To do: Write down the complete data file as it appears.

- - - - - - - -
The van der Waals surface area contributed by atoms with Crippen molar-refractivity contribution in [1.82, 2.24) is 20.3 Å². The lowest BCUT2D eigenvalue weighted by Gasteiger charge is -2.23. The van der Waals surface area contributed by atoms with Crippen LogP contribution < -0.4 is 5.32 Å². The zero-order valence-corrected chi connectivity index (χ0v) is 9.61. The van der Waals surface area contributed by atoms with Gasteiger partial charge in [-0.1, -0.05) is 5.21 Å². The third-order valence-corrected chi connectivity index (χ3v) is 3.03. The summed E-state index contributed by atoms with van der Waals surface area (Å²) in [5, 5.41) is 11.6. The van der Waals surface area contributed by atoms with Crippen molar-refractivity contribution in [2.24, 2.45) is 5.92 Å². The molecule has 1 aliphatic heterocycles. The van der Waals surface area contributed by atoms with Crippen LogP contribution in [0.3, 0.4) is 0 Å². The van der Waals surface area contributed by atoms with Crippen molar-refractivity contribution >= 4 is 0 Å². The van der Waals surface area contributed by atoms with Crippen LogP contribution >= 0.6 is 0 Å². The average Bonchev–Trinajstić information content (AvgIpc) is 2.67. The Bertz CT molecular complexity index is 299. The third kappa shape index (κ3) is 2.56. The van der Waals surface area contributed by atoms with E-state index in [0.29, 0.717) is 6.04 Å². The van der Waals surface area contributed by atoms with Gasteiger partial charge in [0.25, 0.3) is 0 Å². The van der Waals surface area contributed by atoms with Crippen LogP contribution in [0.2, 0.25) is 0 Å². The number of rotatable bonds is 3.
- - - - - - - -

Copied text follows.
The van der Waals surface area contributed by atoms with Crippen molar-refractivity contribution in [1.82, 2.24) is 20.3 Å². The lowest BCUT2D eigenvalue weighted by Gasteiger charge is -2.23. The van der Waals surface area contributed by atoms with Crippen LogP contribution < -0.4 is 5.32 Å². The zero-order valence-corrected chi connectivity index (χ0v) is 9.61. The van der Waals surface area contributed by atoms with Gasteiger partial charge in [-0.1, -0.05) is 5.21 Å². The third-order valence-corrected chi connectivity index (χ3v) is 3.03. The summed E-state index contributed by atoms with van der Waals surface area (Å²) in [5, 5.41) is 11.6. The van der Waals surface area contributed by atoms with Crippen molar-refractivity contribution in [2.24, 2.45) is 5.92 Å². The molecule has 1 aliphatic heterocycles. The van der Waals surface area contributed by atoms with Crippen LogP contribution in [0.3, 0.4) is 0 Å². The van der Waals surface area contributed by atoms with Crippen molar-refractivity contribution >= 4 is 0 Å². The van der Waals surface area contributed by atoms with Crippen LogP contribution >= 0.6 is 0 Å². The average Bonchev–Trinajstić information content (AvgIpc) is 2.67. The Bertz CT molecular complexity index is 299. The third kappa shape index (κ3) is 2.56. The van der Waals surface area contributed by atoms with E-state index in [0.29, 0.717) is 6.04 Å². The van der Waals surface area contributed by atoms with Gasteiger partial charge in [0.25, 0.3) is 0 Å². The van der Waals surface area contributed by atoms with Crippen LogP contribution in [0.2, 0.25) is 0 Å². The number of rotatable bonds is 3.